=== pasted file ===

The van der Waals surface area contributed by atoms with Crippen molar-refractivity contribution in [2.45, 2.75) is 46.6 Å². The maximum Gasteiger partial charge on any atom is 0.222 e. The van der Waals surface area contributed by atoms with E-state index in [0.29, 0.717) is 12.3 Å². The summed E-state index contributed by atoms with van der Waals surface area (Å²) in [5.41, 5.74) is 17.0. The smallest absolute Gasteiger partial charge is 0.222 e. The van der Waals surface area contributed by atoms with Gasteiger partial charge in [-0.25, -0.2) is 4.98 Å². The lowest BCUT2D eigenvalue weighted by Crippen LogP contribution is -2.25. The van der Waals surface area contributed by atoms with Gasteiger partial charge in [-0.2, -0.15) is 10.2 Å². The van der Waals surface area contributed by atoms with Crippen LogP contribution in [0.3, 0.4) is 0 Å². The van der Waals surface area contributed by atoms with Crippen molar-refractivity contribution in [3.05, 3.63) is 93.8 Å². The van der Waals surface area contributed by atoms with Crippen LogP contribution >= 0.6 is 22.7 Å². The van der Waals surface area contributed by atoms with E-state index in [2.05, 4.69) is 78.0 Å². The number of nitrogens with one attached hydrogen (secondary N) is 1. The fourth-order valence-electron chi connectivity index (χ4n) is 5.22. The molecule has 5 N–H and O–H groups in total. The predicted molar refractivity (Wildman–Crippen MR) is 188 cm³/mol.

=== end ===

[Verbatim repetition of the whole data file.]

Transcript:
The van der Waals surface area contributed by atoms with Crippen molar-refractivity contribution in [2.45, 2.75) is 46.6 Å². The maximum Gasteiger partial charge on any atom is 0.222 e. The van der Waals surface area contributed by atoms with E-state index in [0.29, 0.717) is 12.3 Å². The summed E-state index contributed by atoms with van der Waals surface area (Å²) in [5.41, 5.74) is 17.0. The smallest absolute Gasteiger partial charge is 0.222 e. The van der Waals surface area contributed by atoms with Gasteiger partial charge in [-0.25, -0.2) is 4.98 Å². The lowest BCUT2D eigenvalue weighted by Crippen LogP contribution is -2.25. The van der Waals surface area contributed by atoms with Gasteiger partial charge in [-0.2, -0.15) is 10.2 Å². The van der Waals surface area contributed by atoms with Crippen LogP contribution in [0.3, 0.4) is 0 Å². The van der Waals surface area contributed by atoms with Crippen molar-refractivity contribution in [3.05, 3.63) is 93.8 Å². The van der Waals surface area contributed by atoms with Crippen LogP contribution >= 0.6 is 22.7 Å². The van der Waals surface area contributed by atoms with E-state index in [2.05, 4.69) is 78.0 Å². The number of nitrogens with one attached hydrogen (secondary N) is 1. The fourth-order valence-electron chi connectivity index (χ4n) is 5.22. The molecule has 5 N–H and O–H groups in total. The predicted molar refractivity (Wildman–Crippen MR) is 188 cm³/mol.